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  • Writer's pictureWendy Percival

Mystery of George's #WW1 wound



A photograph of my great-uncle Tom Diggory, my gran's older brother, always stood proudly on my gran's mantelpiece.


Tom had been wounded in WW1 and the photograph (see left) showed him dressed in his "hospital" or "convalescent blues", the clothes he wore while recovering from the injury he sustained during the Gallipoli campaign. Tom's sad story (recounted in a previous blog post, Remembering - Two of my WW1 ancestors) was known by all the family.


However, what wasn't generally known was that Tom's brother, George, had also been wounded. A discovery I made only recently after deciphering a page of George's military records on Ancestry.


The odd thing about the page, though, was that the notes were in "mirror writing" as though the scan had picked up what was written on the reverse of the page.


With the assistance of a few canny genealogy enthusiasts through one of the family history Facebook groups, we worked out that George had suffered a gunshot wound to his leg.


Mistaken?


But, given that I'd never heard of George's injury before, I began to wonder whether the information I'd read had been not about George at all, but about someone else, whose details had leached through the paper from the other side.


There did seem to be something typed in the section titled "wounded" but (as you can see from the image on the right) it had been all but obliterated by the aforementioned handwritten account showing through from behind.


This week, with Remembrance Sunday nearly upon us, I decided to see if I could solve this mystery by finding out more about George, who'd served with the Lincolnshire regiment.


Searching for more evidence


On the Forces War Records website I found confirmation that he had definitely been wounded. His records note that George was "entitled to wear a wound stripe."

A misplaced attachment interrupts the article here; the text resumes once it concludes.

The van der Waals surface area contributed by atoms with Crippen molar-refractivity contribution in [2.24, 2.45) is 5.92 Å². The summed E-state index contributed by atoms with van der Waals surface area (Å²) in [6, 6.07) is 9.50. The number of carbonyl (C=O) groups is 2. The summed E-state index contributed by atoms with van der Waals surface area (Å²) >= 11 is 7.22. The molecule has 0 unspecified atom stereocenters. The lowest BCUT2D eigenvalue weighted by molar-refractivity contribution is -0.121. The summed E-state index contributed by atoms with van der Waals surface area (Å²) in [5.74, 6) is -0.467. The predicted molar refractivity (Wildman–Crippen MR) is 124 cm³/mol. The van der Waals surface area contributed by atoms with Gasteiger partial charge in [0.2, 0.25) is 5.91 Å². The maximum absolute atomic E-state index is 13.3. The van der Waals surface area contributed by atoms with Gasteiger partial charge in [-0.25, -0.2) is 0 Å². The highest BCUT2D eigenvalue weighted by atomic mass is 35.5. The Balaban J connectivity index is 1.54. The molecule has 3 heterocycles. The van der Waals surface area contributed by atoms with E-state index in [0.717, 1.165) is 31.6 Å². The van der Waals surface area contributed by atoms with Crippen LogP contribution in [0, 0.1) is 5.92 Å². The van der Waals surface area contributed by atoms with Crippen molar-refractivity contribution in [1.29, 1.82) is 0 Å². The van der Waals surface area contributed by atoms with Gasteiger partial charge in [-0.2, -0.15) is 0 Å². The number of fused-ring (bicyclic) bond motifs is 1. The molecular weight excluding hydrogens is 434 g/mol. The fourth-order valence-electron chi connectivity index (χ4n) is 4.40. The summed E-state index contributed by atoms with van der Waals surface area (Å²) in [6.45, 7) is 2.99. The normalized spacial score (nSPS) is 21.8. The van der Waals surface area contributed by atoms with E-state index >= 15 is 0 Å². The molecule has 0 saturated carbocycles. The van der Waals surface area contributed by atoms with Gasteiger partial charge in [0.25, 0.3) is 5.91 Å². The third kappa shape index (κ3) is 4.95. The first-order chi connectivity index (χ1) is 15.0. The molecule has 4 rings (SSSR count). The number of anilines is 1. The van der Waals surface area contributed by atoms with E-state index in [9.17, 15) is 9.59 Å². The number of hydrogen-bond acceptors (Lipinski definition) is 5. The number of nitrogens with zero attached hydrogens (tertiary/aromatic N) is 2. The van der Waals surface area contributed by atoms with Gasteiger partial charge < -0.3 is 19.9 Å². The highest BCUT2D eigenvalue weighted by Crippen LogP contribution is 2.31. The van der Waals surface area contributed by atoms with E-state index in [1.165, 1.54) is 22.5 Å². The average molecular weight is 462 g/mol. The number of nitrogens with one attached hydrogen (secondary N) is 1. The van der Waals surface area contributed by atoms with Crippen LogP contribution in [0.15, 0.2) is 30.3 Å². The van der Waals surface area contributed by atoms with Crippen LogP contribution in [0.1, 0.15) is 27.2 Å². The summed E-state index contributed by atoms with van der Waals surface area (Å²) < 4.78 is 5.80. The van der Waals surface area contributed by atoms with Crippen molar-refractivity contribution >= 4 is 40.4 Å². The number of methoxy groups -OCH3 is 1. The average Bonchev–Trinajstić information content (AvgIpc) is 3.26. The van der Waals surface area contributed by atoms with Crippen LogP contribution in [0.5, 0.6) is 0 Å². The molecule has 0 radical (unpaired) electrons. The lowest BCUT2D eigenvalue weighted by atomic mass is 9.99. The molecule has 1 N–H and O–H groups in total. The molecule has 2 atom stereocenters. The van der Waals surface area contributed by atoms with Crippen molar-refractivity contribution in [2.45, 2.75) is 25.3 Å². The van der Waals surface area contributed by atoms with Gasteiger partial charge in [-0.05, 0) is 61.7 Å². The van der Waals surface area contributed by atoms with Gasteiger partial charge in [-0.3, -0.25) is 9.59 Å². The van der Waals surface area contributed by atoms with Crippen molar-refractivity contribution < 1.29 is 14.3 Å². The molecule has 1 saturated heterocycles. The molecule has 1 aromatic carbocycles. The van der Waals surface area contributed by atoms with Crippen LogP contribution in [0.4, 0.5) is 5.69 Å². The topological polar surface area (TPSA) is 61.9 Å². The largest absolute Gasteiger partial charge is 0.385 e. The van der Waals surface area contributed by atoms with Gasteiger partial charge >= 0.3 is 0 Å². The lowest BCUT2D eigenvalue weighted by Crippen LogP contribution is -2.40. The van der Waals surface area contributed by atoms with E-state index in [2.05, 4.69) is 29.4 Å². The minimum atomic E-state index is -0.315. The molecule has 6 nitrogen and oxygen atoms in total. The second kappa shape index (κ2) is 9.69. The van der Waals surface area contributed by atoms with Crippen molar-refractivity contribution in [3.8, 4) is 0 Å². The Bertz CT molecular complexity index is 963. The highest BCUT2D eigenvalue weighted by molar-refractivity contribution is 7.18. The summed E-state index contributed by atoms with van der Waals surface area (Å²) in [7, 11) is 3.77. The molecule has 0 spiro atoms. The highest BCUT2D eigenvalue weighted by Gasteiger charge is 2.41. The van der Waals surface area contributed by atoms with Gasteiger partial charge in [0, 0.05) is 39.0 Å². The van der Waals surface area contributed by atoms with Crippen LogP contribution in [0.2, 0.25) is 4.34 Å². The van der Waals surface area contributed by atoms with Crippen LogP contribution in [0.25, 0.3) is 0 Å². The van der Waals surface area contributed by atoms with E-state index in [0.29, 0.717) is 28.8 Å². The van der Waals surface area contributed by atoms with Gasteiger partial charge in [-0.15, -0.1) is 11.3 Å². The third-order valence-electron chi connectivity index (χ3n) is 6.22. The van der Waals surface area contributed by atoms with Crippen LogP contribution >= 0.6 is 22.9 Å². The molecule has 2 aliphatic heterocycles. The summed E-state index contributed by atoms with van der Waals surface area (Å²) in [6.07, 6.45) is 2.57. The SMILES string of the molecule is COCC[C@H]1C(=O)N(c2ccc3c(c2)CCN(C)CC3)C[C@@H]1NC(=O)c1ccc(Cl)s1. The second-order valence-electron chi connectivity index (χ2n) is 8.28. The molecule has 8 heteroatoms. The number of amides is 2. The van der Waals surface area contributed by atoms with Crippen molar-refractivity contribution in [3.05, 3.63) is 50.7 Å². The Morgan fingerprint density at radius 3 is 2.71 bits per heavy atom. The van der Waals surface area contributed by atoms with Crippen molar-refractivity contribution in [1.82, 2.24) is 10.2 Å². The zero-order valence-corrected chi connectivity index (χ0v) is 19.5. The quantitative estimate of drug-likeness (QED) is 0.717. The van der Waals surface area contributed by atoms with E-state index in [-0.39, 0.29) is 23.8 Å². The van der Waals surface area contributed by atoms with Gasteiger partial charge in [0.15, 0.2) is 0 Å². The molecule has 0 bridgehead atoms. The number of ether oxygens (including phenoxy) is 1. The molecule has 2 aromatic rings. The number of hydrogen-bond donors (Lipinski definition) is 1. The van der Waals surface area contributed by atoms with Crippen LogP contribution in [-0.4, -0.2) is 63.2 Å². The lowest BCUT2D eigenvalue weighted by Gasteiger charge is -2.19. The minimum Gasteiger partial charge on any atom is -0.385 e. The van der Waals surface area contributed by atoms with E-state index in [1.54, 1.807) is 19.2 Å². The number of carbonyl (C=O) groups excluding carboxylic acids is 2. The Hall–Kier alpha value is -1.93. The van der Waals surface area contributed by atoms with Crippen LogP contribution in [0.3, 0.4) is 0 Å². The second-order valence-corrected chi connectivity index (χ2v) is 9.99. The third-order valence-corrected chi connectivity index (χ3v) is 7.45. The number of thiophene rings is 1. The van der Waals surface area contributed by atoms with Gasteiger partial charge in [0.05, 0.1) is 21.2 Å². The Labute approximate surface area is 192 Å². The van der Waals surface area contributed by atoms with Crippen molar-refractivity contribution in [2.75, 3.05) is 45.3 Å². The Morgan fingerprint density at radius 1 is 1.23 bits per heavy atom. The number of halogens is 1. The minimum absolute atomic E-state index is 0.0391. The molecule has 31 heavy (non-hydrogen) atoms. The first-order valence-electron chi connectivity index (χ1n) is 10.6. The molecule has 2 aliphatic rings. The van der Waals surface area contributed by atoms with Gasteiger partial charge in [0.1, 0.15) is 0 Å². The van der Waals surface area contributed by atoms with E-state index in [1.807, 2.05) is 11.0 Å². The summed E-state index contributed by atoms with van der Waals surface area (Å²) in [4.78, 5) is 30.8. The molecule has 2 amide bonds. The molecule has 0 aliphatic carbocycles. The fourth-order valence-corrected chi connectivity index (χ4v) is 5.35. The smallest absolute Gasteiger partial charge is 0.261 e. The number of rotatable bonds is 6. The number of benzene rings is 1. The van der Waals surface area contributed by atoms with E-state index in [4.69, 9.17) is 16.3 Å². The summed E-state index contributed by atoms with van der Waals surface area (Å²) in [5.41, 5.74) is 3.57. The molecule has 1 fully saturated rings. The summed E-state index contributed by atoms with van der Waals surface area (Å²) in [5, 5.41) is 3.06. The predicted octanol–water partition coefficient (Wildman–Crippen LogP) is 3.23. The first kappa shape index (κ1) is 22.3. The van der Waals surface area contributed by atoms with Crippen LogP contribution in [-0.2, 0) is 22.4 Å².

I'd not heard of a wound stripe before, but I learned that it was a piece of gold braid which was stitched length-ways on the left arm of a soldier's uniform to indicate that he had been wounded during the campaign (see left).


The army order, first issued in July 1916, stated that, ‘wounded’ refers only to those officers and soldiers whose names have appeared, or may hereafter appear, in the Casualty Lists as ‘wounded’. It made clear that (unsurprisingly!), "Accidental or self-inflicted wounds or injuries do not qualify."


Sadly, I don't have a picture of George in his uniform - with or without his wound stripe - but I do have a lovely photo of him with his wife Ethel and their family, taken around 1927.




George Diggory with his wife, Ethel (nee Price), and family circa 1927

 

Special Offer for Remembrance Weekend - you can research how war affected your ancestors for FREE on Find My Past from 8th-11th November 2019.


 


4 Comments


Wendy Percival
Wendy Percival
Nov 19, 2019

Ooo, must look out for that, Helen. We love The Repair Shop!

Isn’t it amazing how once you discover something, it crops up all over the place? 😁

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Helen Baggott
Helen Baggott
Nov 19, 2019

Just watching The Repair Shop on iPlayer and today's episode has a toy wearing a jumper with a wound stripe - RAF 2nd WW. Once you know, you know.

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Wendy Percival
Wendy Percival
Nov 08, 2019

Yes, interesting, isn't it, Helen? It made me want to go off and study the WW1 photos I'd got to see if I could spot one! But to be honest, I think the pictures I have were taken just after soldiers had been kitted out and before they'd seen any action.

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Helen Baggott
Helen Baggott
Nov 08, 2019

Lovely, Wendy. I didn't know about the wound stripes.

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